I’ve tried living with user access control in Windows Vista, but I’ve decided it’s more annoyance than it’s worth. I know what I’m doing, and did just fine in Windows XP without UAC. So how do I turn UAC off?
UAC is a good thing. Really.
Yes, on occasion it does ask for confirmation where “in the old days” Windows XP would not have. But one of the times it asks for confirmation is when malware strikes … exactly the time when you want to be able to say, “NO!”. Perhaps like you, though, I’ve never been in a situation where I’ve wished I could have said no. Like you said, I know what I’m doing.
So let’s turn off UAC.
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Start by firing up Control Panel and clicking on User Accounts:
Even though it seems redundant, click the resulting User Accounts again:
Finally, click on the link Turn User Account Control on or off:
Naturally, since User Account Control is on you’ll have to confirm that you intend to do this.
Now, uncheck Use User Account Control (UAC) to help protect your computer:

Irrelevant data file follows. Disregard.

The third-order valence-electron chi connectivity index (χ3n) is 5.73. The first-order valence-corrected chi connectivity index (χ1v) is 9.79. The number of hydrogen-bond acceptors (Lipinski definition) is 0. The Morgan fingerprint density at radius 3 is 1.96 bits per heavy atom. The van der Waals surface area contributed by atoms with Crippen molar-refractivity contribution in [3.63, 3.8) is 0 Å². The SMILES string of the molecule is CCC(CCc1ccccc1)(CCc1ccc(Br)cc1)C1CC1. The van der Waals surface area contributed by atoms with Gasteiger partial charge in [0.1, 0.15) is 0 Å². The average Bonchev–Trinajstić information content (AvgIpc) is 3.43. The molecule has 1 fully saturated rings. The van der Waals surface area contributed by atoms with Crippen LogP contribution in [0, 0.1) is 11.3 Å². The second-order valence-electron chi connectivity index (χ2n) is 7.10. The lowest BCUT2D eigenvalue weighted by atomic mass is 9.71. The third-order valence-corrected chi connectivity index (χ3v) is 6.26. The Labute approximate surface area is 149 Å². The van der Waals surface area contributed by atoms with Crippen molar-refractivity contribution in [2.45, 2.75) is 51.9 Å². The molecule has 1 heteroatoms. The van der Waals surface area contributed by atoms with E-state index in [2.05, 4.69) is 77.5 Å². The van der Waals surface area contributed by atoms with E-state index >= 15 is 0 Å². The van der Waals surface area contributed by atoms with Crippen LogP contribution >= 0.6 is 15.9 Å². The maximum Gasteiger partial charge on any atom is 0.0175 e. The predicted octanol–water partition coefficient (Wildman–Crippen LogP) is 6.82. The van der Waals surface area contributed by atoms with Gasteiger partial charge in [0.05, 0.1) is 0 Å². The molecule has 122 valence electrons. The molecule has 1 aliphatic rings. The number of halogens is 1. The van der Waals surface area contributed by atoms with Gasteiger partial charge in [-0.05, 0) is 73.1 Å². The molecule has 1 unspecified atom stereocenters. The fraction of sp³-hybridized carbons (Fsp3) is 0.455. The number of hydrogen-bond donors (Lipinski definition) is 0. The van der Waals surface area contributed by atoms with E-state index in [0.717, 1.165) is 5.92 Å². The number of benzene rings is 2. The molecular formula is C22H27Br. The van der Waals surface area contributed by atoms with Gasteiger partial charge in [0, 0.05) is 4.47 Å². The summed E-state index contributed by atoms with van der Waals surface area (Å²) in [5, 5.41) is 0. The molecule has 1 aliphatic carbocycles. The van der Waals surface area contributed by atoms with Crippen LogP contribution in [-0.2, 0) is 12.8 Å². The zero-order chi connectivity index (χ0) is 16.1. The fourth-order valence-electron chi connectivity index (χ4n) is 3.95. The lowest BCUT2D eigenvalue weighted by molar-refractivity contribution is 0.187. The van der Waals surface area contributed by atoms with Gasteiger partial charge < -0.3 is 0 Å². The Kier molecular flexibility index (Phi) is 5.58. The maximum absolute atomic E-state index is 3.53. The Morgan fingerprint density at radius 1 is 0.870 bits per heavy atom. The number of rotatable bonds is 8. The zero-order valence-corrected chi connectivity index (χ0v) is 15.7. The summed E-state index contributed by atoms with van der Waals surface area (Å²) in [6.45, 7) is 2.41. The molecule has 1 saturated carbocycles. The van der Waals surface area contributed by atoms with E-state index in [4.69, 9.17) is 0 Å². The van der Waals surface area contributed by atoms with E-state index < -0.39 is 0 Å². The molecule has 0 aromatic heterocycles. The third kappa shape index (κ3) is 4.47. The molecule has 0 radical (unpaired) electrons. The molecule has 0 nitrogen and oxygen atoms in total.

Press OK and restart your computer for the changes to take effect.
But wait. There’s more!
Before you even rebooted, you probably saw this:
Double click that and you’ll get the Security Center dialog that includes this:
That’s the Security Center warning you about the (apparently) horrible, awful thing you’ve just done. (In case the irony isn’t clear: it’s not horrible, it’s not awful, if you know what you’re doing.)
However off to the left in that same dialog you’ll see a link Change the way Security Center alerts me. Click that to get this choice:
You know what I clicked on: Don’t notify me and don’t display the icon (not recommended). Yes, even though it’s “not recommended”.
UAC is now off.
Let’s review the implications of what we’ve just done.
UAC alerts you whenever an application is about to do something that requires “administrative” access to your machine. On Vista, even logged in as an administrator, you’re not really running as administrator. Only when an operation requires “elevation” to actual administrator status to perform its task will that happen. With UAC off, that elevation happens without question and without notification.
Pretty much like it did in Windows XP if you were logged in as an administrator.
The risk is pretty much the same as it was then: malware could take advantage of your naturally elevated privileges and gain access to things it shouldn’t. UAC prevents that, or at least notifies you when it’s about to happen.
By turning off UAC you’re disabling that feature.
I hope you know what you’re doing.